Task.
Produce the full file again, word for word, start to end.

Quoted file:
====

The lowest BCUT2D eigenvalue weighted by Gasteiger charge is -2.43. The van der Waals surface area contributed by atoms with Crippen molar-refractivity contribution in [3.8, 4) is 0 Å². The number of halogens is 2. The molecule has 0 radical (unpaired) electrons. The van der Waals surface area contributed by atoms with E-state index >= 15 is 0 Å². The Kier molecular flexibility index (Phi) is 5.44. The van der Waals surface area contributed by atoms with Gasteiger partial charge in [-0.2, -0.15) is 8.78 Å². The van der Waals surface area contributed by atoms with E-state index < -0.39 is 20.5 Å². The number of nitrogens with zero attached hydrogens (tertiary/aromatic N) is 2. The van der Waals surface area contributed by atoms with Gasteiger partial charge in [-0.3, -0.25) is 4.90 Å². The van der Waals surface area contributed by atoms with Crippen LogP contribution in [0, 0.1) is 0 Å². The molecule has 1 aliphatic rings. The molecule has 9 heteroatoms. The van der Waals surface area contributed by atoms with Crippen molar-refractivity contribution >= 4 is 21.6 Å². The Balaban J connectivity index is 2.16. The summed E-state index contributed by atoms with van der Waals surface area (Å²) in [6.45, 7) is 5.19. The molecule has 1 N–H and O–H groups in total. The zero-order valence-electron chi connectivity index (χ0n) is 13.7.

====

The lowest BCUT2D eigenvalue weighted by Gasteiger charge is -2.43. The van der Waals surface area contributed by atoms with Crippen molar-refractivity contribution in [3.8, 4) is 0 Å². The number of halogens is 2. The molecule has 0 radical (unpaired) electrons. The van der Waals surface area contributed by atoms with E-state index >= 15 is 0 Å². The Kier molecular flexibility index (Phi) is 5.44. The van der Waals surface area contributed by atoms with Gasteiger partial charge in [-0.2, -0.15) is 8.78 Å². The van der Waals surface area contributed by atoms with E-state index < -0.39 is 20.5 Å². The number of nitrogens with zero attached hydrogens (tertiary/aromatic N) is 2. The van der Waals surface area contributed by atoms with Gasteiger partial charge in [-0.3, -0.25) is 4.90 Å². The van der Waals surface area contributed by atoms with Crippen LogP contribution in [0, 0.1) is 0 Å². The molecule has 1 aliphatic rings. The molecule has 9 heteroatoms. The van der Waals surface area contributed by atoms with Crippen molar-refractivity contribution >= 4 is 21.6 Å². The Balaban J connectivity index is 2.16. The summed E-state index contributed by atoms with van der Waals surface area (Å²) in [6.45, 7) is 5.19. The molecule has 1 N–H and O–H groups in total. The zero-order valence-electron chi connectivity index (χ0n) is 13.7.